Organic solar is (finally) efficient enough to compete

Organic solar cell sounds like a euphemism for “plant”. But it actually means a solar cell made using carbon, rather than silicon or other materials. That offers several great advantages over current photovoltaics. Where traditional solar panels are thick, rigid, and expensive, organics are thin, flexible, and cheap. They can be made into long rolls that are faster to manufacture. Unfortunately, the low cost has come at the expense of efficiency: they’re bad at converting sunlight into electricity.

But researchers at the University of Michigan have found a way to capture over a third more solar energy using organics, pulling them within reach of more expensive panels on the market now. This may herald a new wave of cheaper and less intrusive solar power.

Efficiency vs. Economics: The most efficient technology isn’t always the most cost effective. Some experimental solar systems can convert nearly 50% of available sunlight into electricity, but they’re crazy expensive and hard to manufacture. Right now, most photovoltaics on the market average 15-17% efficiency, with high-end systems hovering around 20%. For years, organic solar has lagged well behind, stuck around 10-11%—meaning you might need twice as much space to get the same amount of electricity. Even if it was cheap, you might like having a yard covered in grass, rather than solar panels, no matter how thin and flexible they are.

The Breakthrough: Researchers at Michigan have discovered a way to dramatically boost the efficiency of organics. Their new process stacks organic cells in thin, interconnected layers, allowing them to reach 15% efficiency—right in the range of what’s commercially available now, at significantly lower cost. Using their materials and design, the researchers estimate these organic solar cells could produce electricity at less than 7 cents per kilowatt-hour, over their lifetime. That’s less than half the cost of current residential solar electricity, and neck and neck with utility-scale solar power plants. And they’re pretty confident they can get the current design up to 18% efficiency in the near future, without increasing the cost.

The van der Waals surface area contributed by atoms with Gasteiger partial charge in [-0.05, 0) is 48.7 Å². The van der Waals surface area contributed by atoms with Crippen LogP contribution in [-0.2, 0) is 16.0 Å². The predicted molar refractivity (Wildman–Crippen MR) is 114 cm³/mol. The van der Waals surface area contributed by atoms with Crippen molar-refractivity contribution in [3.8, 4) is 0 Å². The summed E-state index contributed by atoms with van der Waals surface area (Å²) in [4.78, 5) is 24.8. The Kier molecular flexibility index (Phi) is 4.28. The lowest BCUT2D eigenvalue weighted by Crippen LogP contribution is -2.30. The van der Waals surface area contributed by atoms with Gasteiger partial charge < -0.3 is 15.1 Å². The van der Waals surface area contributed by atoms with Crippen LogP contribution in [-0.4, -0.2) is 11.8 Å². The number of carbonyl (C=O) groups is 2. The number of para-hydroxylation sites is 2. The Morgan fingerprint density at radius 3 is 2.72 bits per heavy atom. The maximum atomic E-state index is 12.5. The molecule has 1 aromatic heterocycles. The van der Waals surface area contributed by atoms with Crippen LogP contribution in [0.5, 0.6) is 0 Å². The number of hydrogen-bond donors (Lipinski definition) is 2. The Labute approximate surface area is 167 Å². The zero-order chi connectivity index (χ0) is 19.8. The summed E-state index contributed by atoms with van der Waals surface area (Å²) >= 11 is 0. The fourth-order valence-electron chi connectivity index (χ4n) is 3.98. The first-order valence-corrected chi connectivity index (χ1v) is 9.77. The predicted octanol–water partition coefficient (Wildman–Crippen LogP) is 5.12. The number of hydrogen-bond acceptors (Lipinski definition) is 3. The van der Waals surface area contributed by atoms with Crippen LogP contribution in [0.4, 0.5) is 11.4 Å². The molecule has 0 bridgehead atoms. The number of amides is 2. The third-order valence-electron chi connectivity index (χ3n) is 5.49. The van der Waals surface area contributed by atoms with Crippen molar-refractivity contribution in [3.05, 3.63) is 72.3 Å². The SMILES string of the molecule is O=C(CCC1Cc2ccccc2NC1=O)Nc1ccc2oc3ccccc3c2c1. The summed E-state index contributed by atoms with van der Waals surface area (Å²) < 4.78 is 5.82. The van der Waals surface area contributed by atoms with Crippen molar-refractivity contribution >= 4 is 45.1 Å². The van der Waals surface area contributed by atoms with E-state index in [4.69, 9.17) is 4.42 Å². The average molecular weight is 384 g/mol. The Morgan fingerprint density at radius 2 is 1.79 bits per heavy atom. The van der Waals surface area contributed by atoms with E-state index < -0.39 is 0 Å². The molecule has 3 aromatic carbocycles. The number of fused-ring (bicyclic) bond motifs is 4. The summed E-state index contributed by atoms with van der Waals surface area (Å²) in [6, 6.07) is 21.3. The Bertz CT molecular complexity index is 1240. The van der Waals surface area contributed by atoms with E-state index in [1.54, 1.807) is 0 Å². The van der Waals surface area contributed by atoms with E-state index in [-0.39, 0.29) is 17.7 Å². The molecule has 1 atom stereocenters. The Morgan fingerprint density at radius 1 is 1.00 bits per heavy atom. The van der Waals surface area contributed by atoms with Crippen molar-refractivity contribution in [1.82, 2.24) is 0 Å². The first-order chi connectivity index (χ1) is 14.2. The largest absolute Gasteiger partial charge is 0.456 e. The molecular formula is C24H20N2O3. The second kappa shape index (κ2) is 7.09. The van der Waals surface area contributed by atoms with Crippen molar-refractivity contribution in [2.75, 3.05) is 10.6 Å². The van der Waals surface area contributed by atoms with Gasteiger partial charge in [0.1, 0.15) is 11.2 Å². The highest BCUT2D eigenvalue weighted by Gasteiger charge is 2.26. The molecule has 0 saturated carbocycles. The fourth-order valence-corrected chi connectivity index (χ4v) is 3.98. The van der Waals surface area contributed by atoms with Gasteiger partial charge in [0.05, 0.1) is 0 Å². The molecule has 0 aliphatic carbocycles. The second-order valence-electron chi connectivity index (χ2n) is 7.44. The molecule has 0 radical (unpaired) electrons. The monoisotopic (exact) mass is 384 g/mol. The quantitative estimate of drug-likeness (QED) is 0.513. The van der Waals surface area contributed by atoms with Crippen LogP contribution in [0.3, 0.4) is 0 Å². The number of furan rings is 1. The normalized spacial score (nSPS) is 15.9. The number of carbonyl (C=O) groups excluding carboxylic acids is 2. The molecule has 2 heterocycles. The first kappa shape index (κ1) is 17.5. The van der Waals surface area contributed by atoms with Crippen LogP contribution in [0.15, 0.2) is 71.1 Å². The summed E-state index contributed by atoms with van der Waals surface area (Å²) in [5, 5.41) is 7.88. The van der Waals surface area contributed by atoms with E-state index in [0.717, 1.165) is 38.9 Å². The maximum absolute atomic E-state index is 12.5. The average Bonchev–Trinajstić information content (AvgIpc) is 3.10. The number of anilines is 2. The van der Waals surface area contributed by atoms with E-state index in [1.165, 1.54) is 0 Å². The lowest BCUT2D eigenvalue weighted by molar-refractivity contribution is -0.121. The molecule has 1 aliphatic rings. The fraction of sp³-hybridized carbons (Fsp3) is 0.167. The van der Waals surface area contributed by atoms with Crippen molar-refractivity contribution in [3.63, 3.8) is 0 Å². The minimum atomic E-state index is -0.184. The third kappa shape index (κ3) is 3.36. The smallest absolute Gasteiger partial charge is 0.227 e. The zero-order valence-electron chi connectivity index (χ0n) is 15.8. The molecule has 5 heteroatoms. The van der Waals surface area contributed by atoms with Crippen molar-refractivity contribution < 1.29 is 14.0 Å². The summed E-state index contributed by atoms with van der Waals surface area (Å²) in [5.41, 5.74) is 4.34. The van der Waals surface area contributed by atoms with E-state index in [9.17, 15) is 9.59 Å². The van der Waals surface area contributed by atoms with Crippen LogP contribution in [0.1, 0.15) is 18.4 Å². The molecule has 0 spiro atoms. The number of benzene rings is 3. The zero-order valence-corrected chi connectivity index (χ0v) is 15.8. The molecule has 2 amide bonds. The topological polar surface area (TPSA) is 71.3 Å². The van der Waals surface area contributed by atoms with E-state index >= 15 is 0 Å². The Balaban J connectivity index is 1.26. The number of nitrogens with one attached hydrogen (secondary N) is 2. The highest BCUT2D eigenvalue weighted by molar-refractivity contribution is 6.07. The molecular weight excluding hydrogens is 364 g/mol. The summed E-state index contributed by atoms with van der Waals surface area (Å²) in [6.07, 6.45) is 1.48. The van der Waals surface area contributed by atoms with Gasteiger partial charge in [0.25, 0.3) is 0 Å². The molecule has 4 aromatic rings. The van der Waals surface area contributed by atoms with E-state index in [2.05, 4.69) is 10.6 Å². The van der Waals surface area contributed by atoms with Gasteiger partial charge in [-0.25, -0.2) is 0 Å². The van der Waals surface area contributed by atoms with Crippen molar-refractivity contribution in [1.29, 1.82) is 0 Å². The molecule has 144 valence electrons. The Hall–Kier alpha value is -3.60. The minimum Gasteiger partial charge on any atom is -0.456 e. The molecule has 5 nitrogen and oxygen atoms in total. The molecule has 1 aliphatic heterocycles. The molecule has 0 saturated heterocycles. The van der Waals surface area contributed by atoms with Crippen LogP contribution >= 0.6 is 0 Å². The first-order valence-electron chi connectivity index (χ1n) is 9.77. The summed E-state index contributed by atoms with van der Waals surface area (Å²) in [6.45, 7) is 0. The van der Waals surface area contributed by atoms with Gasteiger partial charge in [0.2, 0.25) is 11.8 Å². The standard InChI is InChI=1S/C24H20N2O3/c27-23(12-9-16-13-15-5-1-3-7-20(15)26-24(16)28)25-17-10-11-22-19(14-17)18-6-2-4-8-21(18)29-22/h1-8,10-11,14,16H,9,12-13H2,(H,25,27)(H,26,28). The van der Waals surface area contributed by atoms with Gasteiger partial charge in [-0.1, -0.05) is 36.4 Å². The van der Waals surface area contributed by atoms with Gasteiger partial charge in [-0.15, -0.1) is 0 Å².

Competitor, Not Gamechanger: The most important fact about solar power is that it’s out of our control: we can’t just turn on the sun (or turn it up) when we want more, and storing electricity in batteries is really expensive and inefficient, so we still need nuclear or fossil fuels to smooth out the supply and pick up the slack on cloudy days. But solar is getting so cheap that it could make up for that: the cost of large-scale solar power has come down 30% in the last year, and residential is down 6%, before subsidies. If storage systems like Tesla’s Powerwall (or even your water heater!) can meet innovations like organic solar halfway, reliable power straight from the sun looks more achievable than ever.

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